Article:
According to a 2005 Atlanta Journal-Constitution investigation, Long established a charity that made $3.1 million in donations between 1997 and 2000. It also paid the preacher more than $3 million in salary and benefits, including use of a Bentley and a $1.4-million, six-bedroom home.

Long defended the salary. "You've got to put me on a different scale than the little black preacher sitting over there that's supposed to be just getting by because the people are suffering," he told the paper.

Long vigorously promoted homeownership for those of more modest means, as well: In the online church history, member Lakia Arrington recalled Long telling all the "renters" in a 2002 Bible study group to stand up. He declared they would all be homeowners.

These days the church continues to offer financial guidance to its flock. One recent evening — on a campus buzzing with boys in football pads and mothers power-walking the vast church parking lots — about 75 locals gathered for a financial empowerment seminar in a cavernous church auditorium. Deirdre Cox, a loan officer at a local mortgage company, stood in front of a PowerPoint slide that read, "WHAT IS FINANCIAL STEWARDSHIP?"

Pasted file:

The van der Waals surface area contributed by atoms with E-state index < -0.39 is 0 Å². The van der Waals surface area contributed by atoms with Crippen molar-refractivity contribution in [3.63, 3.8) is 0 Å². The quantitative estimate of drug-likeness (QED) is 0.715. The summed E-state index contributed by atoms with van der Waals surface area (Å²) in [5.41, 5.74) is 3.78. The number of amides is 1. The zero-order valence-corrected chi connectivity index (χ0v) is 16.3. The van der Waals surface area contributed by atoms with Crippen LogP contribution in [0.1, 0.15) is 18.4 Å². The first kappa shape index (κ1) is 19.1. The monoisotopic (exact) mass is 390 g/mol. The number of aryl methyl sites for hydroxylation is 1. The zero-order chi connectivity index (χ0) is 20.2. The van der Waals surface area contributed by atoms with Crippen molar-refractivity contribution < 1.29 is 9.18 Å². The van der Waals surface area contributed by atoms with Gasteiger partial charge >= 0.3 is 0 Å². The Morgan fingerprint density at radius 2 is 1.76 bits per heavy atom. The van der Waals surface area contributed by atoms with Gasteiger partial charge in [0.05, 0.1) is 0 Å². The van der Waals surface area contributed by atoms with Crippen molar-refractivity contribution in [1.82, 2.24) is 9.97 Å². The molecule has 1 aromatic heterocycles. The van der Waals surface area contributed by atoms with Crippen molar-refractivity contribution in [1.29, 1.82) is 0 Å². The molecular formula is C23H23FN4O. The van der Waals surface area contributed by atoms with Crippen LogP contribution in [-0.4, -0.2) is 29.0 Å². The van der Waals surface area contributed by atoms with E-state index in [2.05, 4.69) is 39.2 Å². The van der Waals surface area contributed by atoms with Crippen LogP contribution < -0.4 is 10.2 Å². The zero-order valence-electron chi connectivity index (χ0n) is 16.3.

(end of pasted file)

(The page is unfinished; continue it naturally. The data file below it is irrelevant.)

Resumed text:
"You all are in the midst of wisdom tonight," she said. "Amen?"

"Amen," the crowd assented.

She argued that homeownership, like prayer, was "a lifestyle." She told them to maintain excellent credit. She told them there was still a way — using something she called a "Grace and Mercy Loan" — to get into a house with a credit score of under 620.

Cox, in an interview, said she thinks the church is strong enough to thrive no matter what happens to Long. "I think he's done a phenomenal job of manifesting the word of God." His congregants, she said, "have now taken that word and are manifesting it in their lives."

If New Birth's goals remains ambitious, that's in keeping with its founding. The church history compared it to the cathedrals of Notre Dame in Paris, and the Durham cathedral in northern England — "significant spot[s] in the history of the cultures in which they were built."

"What, in 100 years, will they say about the New Birth Cathedral of America?" the authors asked.